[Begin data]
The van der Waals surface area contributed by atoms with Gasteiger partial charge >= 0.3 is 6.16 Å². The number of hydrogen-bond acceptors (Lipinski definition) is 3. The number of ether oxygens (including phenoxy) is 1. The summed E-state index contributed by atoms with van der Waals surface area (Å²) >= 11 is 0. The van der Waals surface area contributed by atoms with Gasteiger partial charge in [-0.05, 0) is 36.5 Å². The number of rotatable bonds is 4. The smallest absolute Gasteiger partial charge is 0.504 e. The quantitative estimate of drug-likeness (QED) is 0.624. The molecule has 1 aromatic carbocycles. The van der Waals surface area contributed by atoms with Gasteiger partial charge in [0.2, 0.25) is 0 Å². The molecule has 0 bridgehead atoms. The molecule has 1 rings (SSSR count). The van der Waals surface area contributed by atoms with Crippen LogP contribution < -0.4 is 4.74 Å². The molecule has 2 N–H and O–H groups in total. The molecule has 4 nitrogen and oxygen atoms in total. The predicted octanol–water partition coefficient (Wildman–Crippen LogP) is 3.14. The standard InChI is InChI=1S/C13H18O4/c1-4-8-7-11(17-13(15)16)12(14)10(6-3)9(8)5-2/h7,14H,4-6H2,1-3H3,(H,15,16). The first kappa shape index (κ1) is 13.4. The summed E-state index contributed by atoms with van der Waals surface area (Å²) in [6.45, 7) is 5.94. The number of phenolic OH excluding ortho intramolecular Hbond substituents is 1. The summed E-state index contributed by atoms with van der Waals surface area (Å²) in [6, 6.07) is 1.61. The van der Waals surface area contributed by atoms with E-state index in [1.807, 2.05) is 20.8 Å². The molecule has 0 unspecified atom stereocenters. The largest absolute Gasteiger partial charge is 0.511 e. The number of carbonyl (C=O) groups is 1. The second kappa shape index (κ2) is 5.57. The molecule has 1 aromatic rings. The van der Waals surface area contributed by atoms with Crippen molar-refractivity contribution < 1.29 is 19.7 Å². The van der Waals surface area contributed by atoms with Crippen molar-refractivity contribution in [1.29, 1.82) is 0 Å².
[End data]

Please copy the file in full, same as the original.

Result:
The van der Waals surface area contributed by atoms with Gasteiger partial charge >= 0.3 is 6.16 Å². The number of hydrogen-bond acceptors (Lipinski definition) is 3. The number of ether oxygens (including phenoxy) is 1. The summed E-state index contributed by atoms with van der Waals surface area (Å²) >= 11 is 0. The van der Waals surface area contributed by atoms with Gasteiger partial charge in [-0.05, 0) is 36.5 Å². The number of rotatable bonds is 4. The smallest absolute Gasteiger partial charge is 0.504 e. The quantitative estimate of drug-likeness (QED) is 0.624. The molecule has 1 aromatic carbocycles. The van der Waals surface area contributed by atoms with Gasteiger partial charge in [0.2, 0.25) is 0 Å². The molecule has 0 bridgehead atoms. The molecule has 1 rings (SSSR count). The van der Waals surface area contributed by atoms with Crippen LogP contribution < -0.4 is 4.74 Å². The molecule has 2 N–H and O–H groups in total. The molecule has 4 nitrogen and oxygen atoms in total. The predicted octanol–water partition coefficient (Wildman–Crippen LogP) is 3.14. The standard InChI is InChI=1S/C13H18O4/c1-4-8-7-11(17-13(15)16)12(14)10(6-3)9(8)5-2/h7,14H,4-6H2,1-3H3,(H,15,16). The first kappa shape index (κ1) is 13.4. The summed E-state index contributed by atoms with van der Waals surface area (Å²) in [6.45, 7) is 5.94. The number of phenolic OH excluding ortho intramolecular Hbond substituents is 1. The summed E-state index contributed by atoms with van der Waals surface area (Å²) in [6, 6.07) is 1.61. The van der Waals surface area contributed by atoms with E-state index in [1.807, 2.05) is 20.8 Å². The molecule has 0 unspecified atom stereocenters. The largest absolute Gasteiger partial charge is 0.511 e. The number of carbonyl (C=O) groups is 1. The second kappa shape index (κ2) is 5.57. The molecule has 1 aromatic rings. The van der Waals surface area contributed by atoms with Crippen molar-refractivity contribution < 1.29 is 19.7 Å². The van der Waals surface area contributed by atoms with Crippen molar-refractivity contribution in [1.29, 1.82) is 0 Å².